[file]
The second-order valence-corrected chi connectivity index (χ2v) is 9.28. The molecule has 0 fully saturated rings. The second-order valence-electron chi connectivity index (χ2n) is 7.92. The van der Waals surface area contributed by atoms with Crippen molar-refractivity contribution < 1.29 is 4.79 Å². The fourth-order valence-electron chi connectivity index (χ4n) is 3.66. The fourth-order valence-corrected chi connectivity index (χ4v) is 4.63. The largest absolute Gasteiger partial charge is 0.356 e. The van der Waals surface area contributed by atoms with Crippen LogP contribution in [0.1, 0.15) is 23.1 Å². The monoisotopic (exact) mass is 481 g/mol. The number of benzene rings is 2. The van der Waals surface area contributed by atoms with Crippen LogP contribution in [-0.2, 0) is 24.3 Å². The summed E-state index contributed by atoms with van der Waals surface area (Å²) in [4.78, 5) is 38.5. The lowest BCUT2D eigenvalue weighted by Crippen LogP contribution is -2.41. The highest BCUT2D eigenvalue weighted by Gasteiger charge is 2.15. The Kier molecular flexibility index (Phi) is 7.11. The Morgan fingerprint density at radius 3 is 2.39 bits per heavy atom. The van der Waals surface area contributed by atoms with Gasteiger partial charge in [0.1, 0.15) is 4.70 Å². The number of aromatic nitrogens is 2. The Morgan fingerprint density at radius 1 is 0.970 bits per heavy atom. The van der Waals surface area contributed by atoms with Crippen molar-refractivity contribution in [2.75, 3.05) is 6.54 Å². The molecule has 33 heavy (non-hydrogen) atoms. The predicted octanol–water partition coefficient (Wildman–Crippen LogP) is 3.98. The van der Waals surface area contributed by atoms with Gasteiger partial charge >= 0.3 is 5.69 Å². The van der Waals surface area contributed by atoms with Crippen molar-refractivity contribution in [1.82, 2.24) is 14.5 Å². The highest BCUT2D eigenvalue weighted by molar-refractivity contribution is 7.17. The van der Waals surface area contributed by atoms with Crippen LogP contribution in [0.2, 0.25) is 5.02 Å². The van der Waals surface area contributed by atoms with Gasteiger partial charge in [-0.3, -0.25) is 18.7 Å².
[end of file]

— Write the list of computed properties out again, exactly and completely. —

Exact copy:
The second-order valence-corrected chi connectivity index (χ2v) is 9.28. The molecule has 0 fully saturated rings. The second-order valence-electron chi connectivity index (χ2n) is 7.92. The van der Waals surface area contributed by atoms with Crippen molar-refractivity contribution < 1.29 is 4.79 Å². The fourth-order valence-electron chi connectivity index (χ4n) is 3.66. The fourth-order valence-corrected chi connectivity index (χ4v) is 4.63. The largest absolute Gasteiger partial charge is 0.356 e. The van der Waals surface area contributed by atoms with Crippen LogP contribution in [0.1, 0.15) is 23.1 Å². The monoisotopic (exact) mass is 481 g/mol. The number of benzene rings is 2. The van der Waals surface area contributed by atoms with Crippen LogP contribution in [-0.2, 0) is 24.3 Å². The summed E-state index contributed by atoms with van der Waals surface area (Å²) in [4.78, 5) is 38.5. The lowest BCUT2D eigenvalue weighted by Crippen LogP contribution is -2.41. The highest BCUT2D eigenvalue weighted by Gasteiger charge is 2.15. The Kier molecular flexibility index (Phi) is 7.11. The Morgan fingerprint density at radius 3 is 2.39 bits per heavy atom. The van der Waals surface area contributed by atoms with Gasteiger partial charge in [0.1, 0.15) is 4.70 Å². The number of aromatic nitrogens is 2. The Morgan fingerprint density at radius 1 is 0.970 bits per heavy atom. The van der Waals surface area contributed by atoms with Crippen molar-refractivity contribution in [2.75, 3.05) is 6.54 Å². The molecule has 33 heavy (non-hydrogen) atoms. The predicted octanol–water partition coefficient (Wildman–Crippen LogP) is 3.98. The van der Waals surface area contributed by atoms with Gasteiger partial charge >= 0.3 is 5.69 Å². The van der Waals surface area contributed by atoms with Crippen molar-refractivity contribution in [1.82, 2.24) is 14.5 Å². The highest BCUT2D eigenvalue weighted by molar-refractivity contribution is 7.17. The van der Waals surface area contributed by atoms with Crippen LogP contribution in [0.2, 0.25) is 5.02 Å². The van der Waals surface area contributed by atoms with Gasteiger partial charge in [-0.3, -0.25) is 18.7 Å².